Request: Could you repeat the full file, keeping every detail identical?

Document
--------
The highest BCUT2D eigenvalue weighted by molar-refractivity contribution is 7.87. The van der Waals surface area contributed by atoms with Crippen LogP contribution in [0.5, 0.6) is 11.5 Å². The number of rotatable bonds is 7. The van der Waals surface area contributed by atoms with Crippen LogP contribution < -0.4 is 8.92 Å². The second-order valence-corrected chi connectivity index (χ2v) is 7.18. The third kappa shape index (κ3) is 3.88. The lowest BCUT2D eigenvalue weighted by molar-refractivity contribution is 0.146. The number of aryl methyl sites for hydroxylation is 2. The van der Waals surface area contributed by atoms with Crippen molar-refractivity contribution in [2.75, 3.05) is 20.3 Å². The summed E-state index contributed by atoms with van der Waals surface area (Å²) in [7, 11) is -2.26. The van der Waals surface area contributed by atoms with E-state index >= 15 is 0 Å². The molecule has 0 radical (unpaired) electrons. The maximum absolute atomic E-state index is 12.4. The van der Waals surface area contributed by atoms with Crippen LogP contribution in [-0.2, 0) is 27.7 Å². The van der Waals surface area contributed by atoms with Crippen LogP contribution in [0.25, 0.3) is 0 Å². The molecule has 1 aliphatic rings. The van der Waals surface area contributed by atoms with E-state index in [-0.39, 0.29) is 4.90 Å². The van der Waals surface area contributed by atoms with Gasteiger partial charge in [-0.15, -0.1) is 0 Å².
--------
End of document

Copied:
The highest BCUT2D eigenvalue weighted by molar-refractivity contribution is 7.87. The van der Waals surface area contributed by atoms with Crippen LogP contribution in [0.5, 0.6) is 11.5 Å². The number of rotatable bonds is 7. The van der Waals surface area contributed by atoms with Crippen LogP contribution < -0.4 is 8.92 Å². The second-order valence-corrected chi connectivity index (χ2v) is 7.18. The third kappa shape index (κ3) is 3.88. The lowest BCUT2D eigenvalue weighted by molar-refractivity contribution is 0.146. The number of aryl methyl sites for hydroxylation is 2. The van der Waals surface area contributed by atoms with Crippen molar-refractivity contribution in [2.75, 3.05) is 20.3 Å². The summed E-state index contributed by atoms with van der Waals surface area (Å²) in [7, 11) is -2.26. The van der Waals surface area contributed by atoms with E-state index >= 15 is 0 Å². The molecule has 0 radical (unpaired) electrons. The maximum absolute atomic E-state index is 12.4. The van der Waals surface area contributed by atoms with Crippen LogP contribution in [-0.2, 0) is 27.7 Å². The van der Waals surface area contributed by atoms with Crippen LogP contribution in [0.25, 0.3) is 0 Å². The molecule has 1 aliphatic rings. The van der Waals surface area contributed by atoms with E-state index in [-0.39, 0.29) is 4.90 Å². The van der Waals surface area contributed by atoms with Gasteiger partial charge in [-0.15, -0.1) is 0 Å².